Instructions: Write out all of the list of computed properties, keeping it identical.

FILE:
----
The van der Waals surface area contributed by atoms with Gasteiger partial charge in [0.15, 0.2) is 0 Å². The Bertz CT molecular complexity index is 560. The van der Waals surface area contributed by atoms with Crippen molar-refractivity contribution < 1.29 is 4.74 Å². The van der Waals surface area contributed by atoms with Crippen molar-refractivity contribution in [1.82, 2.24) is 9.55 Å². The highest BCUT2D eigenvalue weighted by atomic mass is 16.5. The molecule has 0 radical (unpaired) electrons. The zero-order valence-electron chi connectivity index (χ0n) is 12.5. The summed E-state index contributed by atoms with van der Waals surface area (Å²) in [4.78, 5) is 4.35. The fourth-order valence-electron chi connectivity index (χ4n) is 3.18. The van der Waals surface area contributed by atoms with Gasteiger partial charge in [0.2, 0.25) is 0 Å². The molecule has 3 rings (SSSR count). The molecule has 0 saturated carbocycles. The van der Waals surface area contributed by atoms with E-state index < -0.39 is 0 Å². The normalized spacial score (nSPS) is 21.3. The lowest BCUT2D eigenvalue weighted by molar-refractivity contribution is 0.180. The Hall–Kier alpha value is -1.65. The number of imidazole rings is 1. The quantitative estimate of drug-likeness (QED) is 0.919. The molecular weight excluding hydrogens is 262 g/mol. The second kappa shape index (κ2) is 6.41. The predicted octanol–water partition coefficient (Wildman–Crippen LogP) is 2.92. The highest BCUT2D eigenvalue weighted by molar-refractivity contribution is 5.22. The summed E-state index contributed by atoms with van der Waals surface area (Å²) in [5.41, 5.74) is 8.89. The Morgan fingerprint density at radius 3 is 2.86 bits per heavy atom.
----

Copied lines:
The van der Waals surface area contributed by atoms with Gasteiger partial charge in [0.15, 0.2) is 0 Å². The Bertz CT molecular complexity index is 560. The van der Waals surface area contributed by atoms with Crippen molar-refractivity contribution < 1.29 is 4.74 Å². The van der Waals surface area contributed by atoms with Crippen molar-refractivity contribution in [1.82, 2.24) is 9.55 Å². The highest BCUT2D eigenvalue weighted by atomic mass is 16.5. The molecule has 0 radical (unpaired) electrons. The zero-order valence-electron chi connectivity index (χ0n) is 12.5. The summed E-state index contributed by atoms with van der Waals surface area (Å²) in [4.78, 5) is 4.35. The fourth-order valence-electron chi connectivity index (χ4n) is 3.18. The van der Waals surface area contributed by atoms with Gasteiger partial charge in [0.2, 0.25) is 0 Å². The molecule has 3 rings (SSSR count). The molecule has 0 saturated carbocycles. The van der Waals surface area contributed by atoms with E-state index < -0.39 is 0 Å². The normalized spacial score (nSPS) is 21.3. The lowest BCUT2D eigenvalue weighted by molar-refractivity contribution is 0.180. The Hall–Kier alpha value is -1.65. The number of imidazole rings is 1. The quantitative estimate of drug-likeness (QED) is 0.919. The molecular weight excluding hydrogens is 262 g/mol. The second kappa shape index (κ2) is 6.41. The predicted octanol–water partition coefficient (Wildman–Crippen LogP) is 2.92. The highest BCUT2D eigenvalue weighted by molar-refractivity contribution is 5.22. The summed E-state index contributed by atoms with van der Waals surface area (Å²) in [5.41, 5.74) is 8.89. The Morgan fingerprint density at radius 3 is 2.86 bits per heavy atom.